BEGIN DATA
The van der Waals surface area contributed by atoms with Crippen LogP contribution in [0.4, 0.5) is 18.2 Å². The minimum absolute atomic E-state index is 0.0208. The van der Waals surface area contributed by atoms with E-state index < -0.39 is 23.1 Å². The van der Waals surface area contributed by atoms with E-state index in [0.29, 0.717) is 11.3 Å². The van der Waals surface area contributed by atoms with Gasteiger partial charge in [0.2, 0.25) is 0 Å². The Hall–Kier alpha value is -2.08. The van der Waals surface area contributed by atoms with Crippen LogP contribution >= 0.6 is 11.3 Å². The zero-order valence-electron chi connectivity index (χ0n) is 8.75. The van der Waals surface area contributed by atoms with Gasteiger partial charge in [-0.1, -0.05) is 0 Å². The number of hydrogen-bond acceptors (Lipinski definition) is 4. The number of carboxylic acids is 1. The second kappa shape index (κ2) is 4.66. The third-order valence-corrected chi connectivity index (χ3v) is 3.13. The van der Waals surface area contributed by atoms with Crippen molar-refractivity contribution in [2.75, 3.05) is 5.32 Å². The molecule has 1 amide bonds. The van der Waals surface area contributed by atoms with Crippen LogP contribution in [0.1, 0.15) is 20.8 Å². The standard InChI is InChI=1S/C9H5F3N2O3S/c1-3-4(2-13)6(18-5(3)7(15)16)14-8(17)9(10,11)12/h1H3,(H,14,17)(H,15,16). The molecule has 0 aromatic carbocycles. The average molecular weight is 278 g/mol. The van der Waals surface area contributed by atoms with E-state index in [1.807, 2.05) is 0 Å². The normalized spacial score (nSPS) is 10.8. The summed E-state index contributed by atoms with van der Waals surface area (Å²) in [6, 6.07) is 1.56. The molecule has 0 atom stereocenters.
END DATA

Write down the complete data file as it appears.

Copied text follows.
The van der Waals surface area contributed by atoms with Crippen LogP contribution in [0.4, 0.5) is 18.2 Å². The minimum absolute atomic E-state index is 0.0208. The van der Waals surface area contributed by atoms with E-state index < -0.39 is 23.1 Å². The van der Waals surface area contributed by atoms with E-state index in [0.29, 0.717) is 11.3 Å². The van der Waals surface area contributed by atoms with Gasteiger partial charge in [0.2, 0.25) is 0 Å². The Hall–Kier alpha value is -2.08. The van der Waals surface area contributed by atoms with Crippen LogP contribution >= 0.6 is 11.3 Å². The zero-order valence-electron chi connectivity index (χ0n) is 8.75. The van der Waals surface area contributed by atoms with Gasteiger partial charge in [-0.1, -0.05) is 0 Å². The number of hydrogen-bond acceptors (Lipinski definition) is 4. The number of carboxylic acids is 1. The second kappa shape index (κ2) is 4.66. The third-order valence-corrected chi connectivity index (χ3v) is 3.13. The van der Waals surface area contributed by atoms with Crippen molar-refractivity contribution in [2.75, 3.05) is 5.32 Å². The molecule has 1 amide bonds. The van der Waals surface area contributed by atoms with Crippen LogP contribution in [0.1, 0.15) is 20.8 Å². The standard InChI is InChI=1S/C9H5F3N2O3S/c1-3-4(2-13)6(18-5(3)7(15)16)14-8(17)9(10,11)12/h1H3,(H,14,17)(H,15,16). The molecule has 0 aromatic carbocycles. The average molecular weight is 278 g/mol. The van der Waals surface area contributed by atoms with E-state index in [1.807, 2.05) is 0 Å². The normalized spacial score (nSPS) is 10.8. The summed E-state index contributed by atoms with van der Waals surface area (Å²) in [6, 6.07) is 1.56. The molecule has 0 atom stereocenters.